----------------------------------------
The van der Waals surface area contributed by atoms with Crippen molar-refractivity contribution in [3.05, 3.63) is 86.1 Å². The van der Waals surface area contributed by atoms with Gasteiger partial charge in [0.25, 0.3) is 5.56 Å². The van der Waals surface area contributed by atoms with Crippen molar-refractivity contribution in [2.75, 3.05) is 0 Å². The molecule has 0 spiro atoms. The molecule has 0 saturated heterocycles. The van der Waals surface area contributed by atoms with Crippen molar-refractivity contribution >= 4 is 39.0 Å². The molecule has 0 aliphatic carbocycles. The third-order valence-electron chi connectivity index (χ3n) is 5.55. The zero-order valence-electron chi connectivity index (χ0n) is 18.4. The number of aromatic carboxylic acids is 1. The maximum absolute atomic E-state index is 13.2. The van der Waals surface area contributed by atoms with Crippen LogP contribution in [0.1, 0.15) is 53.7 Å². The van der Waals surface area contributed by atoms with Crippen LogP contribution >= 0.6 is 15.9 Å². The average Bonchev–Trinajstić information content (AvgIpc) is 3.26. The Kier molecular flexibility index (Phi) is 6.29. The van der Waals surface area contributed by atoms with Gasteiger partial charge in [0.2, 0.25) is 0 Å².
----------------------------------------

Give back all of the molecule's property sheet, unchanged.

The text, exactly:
The van der Waals surface area contributed by atoms with Crippen molar-refractivity contribution in [3.05, 3.63) is 86.1 Å². The van der Waals surface area contributed by atoms with Gasteiger partial charge in [0.25, 0.3) is 5.56 Å². The van der Waals surface area contributed by atoms with Crippen molar-refractivity contribution in [2.75, 3.05) is 0 Å². The molecule has 0 spiro atoms. The molecule has 0 saturated heterocycles. The van der Waals surface area contributed by atoms with Crippen molar-refractivity contribution >= 4 is 39.0 Å². The molecule has 0 aliphatic carbocycles. The third-order valence-electron chi connectivity index (χ3n) is 5.55. The zero-order valence-electron chi connectivity index (χ0n) is 18.4. The number of aromatic carboxylic acids is 1. The maximum absolute atomic E-state index is 13.2. The van der Waals surface area contributed by atoms with Crippen LogP contribution in [0.1, 0.15) is 53.7 Å². The van der Waals surface area contributed by atoms with Crippen LogP contribution >= 0.6 is 15.9 Å². The average Bonchev–Trinajstić information content (AvgIpc) is 3.26. The Kier molecular flexibility index (Phi) is 6.29. The van der Waals surface area contributed by atoms with Gasteiger partial charge in [0.2, 0.25) is 0 Å².